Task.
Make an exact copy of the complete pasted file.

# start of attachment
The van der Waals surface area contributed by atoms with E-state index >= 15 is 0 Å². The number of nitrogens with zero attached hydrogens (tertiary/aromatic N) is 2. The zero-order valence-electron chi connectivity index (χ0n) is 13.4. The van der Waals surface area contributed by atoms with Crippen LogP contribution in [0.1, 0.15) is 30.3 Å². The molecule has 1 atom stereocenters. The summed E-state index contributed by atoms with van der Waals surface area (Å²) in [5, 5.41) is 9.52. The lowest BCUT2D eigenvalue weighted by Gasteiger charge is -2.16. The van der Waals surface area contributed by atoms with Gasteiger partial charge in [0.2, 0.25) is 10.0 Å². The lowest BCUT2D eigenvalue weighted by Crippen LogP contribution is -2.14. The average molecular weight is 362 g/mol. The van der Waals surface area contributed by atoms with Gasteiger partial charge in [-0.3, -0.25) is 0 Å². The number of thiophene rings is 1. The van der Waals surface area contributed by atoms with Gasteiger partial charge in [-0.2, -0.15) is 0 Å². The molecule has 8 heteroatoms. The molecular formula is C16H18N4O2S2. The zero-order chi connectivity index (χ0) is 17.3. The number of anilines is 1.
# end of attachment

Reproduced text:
The van der Waals surface area contributed by atoms with E-state index >= 15 is 0 Å². The number of nitrogens with zero attached hydrogens (tertiary/aromatic N) is 2. The zero-order valence-electron chi connectivity index (χ0n) is 13.4. The van der Waals surface area contributed by atoms with Crippen LogP contribution in [0.1, 0.15) is 30.3 Å². The molecule has 1 atom stereocenters. The summed E-state index contributed by atoms with van der Waals surface area (Å²) in [5, 5.41) is 9.52. The lowest BCUT2D eigenvalue weighted by Gasteiger charge is -2.16. The van der Waals surface area contributed by atoms with Gasteiger partial charge in [0.2, 0.25) is 10.0 Å². The lowest BCUT2D eigenvalue weighted by Crippen LogP contribution is -2.14. The average molecular weight is 362 g/mol. The van der Waals surface area contributed by atoms with Gasteiger partial charge in [-0.3, -0.25) is 0 Å². The number of thiophene rings is 1. The van der Waals surface area contributed by atoms with Gasteiger partial charge in [-0.2, -0.15) is 0 Å². The molecule has 8 heteroatoms. The molecular formula is C16H18N4O2S2. The zero-order chi connectivity index (χ0) is 17.3. The number of anilines is 1.